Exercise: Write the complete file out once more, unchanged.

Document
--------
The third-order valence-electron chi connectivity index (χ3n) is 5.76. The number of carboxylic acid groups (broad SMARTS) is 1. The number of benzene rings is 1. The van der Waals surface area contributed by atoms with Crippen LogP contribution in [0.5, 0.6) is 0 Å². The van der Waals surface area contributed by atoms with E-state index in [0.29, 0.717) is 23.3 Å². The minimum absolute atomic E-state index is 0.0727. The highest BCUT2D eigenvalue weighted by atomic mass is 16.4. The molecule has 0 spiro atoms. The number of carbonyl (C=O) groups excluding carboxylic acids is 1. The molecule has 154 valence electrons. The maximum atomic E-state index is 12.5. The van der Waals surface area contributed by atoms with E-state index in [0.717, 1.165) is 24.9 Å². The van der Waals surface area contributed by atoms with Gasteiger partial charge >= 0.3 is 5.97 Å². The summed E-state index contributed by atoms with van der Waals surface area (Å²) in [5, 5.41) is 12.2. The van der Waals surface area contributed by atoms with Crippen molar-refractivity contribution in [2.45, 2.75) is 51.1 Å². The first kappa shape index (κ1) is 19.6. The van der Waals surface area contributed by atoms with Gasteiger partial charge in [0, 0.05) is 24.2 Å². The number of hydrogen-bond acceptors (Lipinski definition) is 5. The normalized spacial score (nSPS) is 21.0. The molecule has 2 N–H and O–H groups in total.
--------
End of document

The third-order valence-electron chi connectivity index (χ3n) is 5.76. The number of carboxylic acid groups (broad SMARTS) is 1. The number of benzene rings is 1. The van der Waals surface area contributed by atoms with Crippen LogP contribution in [0.5, 0.6) is 0 Å². The van der Waals surface area contributed by atoms with E-state index in [0.29, 0.717) is 23.3 Å². The minimum absolute atomic E-state index is 0.0727. The highest BCUT2D eigenvalue weighted by atomic mass is 16.4. The molecule has 0 spiro atoms. The number of carbonyl (C=O) groups excluding carboxylic acids is 1. The molecule has 154 valence electrons. The maximum atomic E-state index is 12.5. The van der Waals surface area contributed by atoms with E-state index in [0.717, 1.165) is 24.9 Å². The van der Waals surface area contributed by atoms with Gasteiger partial charge >= 0.3 is 5.97 Å². The summed E-state index contributed by atoms with van der Waals surface area (Å²) in [5, 5.41) is 12.2. The van der Waals surface area contributed by atoms with Crippen molar-refractivity contribution in [2.45, 2.75) is 51.1 Å². The first kappa shape index (κ1) is 19.6. The van der Waals surface area contributed by atoms with Gasteiger partial charge in [0, 0.05) is 24.2 Å². The number of hydrogen-bond acceptors (Lipinski definition) is 5. The normalized spacial score (nSPS) is 21.0. The molecule has 2 N–H and O–H groups in total.